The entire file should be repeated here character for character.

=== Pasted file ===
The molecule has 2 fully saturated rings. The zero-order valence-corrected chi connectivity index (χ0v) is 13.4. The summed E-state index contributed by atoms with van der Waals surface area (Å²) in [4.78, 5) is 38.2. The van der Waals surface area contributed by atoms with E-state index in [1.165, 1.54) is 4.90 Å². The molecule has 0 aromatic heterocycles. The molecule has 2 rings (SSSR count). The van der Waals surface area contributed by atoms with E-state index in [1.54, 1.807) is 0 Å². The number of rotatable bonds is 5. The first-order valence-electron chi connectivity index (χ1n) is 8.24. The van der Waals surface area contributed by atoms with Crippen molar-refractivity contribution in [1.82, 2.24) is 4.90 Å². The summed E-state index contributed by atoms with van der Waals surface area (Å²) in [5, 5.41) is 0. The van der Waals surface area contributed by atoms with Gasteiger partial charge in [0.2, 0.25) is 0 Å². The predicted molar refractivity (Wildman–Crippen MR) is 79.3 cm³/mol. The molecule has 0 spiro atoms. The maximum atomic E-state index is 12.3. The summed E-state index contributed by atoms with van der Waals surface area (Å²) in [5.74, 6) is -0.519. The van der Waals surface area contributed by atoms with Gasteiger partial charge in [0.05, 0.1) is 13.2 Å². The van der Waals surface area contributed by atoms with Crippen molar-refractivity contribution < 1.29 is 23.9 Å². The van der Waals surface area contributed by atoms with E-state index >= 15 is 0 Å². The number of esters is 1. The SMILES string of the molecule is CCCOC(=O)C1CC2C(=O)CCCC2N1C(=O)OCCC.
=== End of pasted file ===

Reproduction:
The molecule has 2 fully saturated rings. The zero-order valence-corrected chi connectivity index (χ0v) is 13.4. The summed E-state index contributed by atoms with van der Waals surface area (Å²) in [4.78, 5) is 38.2. The van der Waals surface area contributed by atoms with E-state index in [1.165, 1.54) is 4.90 Å². The molecule has 0 aromatic heterocycles. The molecule has 2 rings (SSSR count). The van der Waals surface area contributed by atoms with E-state index in [1.54, 1.807) is 0 Å². The number of rotatable bonds is 5. The first-order valence-electron chi connectivity index (χ1n) is 8.24. The van der Waals surface area contributed by atoms with Crippen molar-refractivity contribution in [1.82, 2.24) is 4.90 Å². The summed E-state index contributed by atoms with van der Waals surface area (Å²) in [5, 5.41) is 0. The van der Waals surface area contributed by atoms with Gasteiger partial charge in [0.2, 0.25) is 0 Å². The predicted molar refractivity (Wildman–Crippen MR) is 79.3 cm³/mol. The molecule has 0 spiro atoms. The maximum atomic E-state index is 12.3. The summed E-state index contributed by atoms with van der Waals surface area (Å²) in [5.74, 6) is -0.519. The van der Waals surface area contributed by atoms with Gasteiger partial charge in [0.05, 0.1) is 13.2 Å². The van der Waals surface area contributed by atoms with Crippen molar-refractivity contribution < 1.29 is 23.9 Å². The van der Waals surface area contributed by atoms with E-state index >= 15 is 0 Å². The number of esters is 1. The SMILES string of the molecule is CCCOC(=O)C1CC2C(=O)CCCC2N1C(=O)OCCC.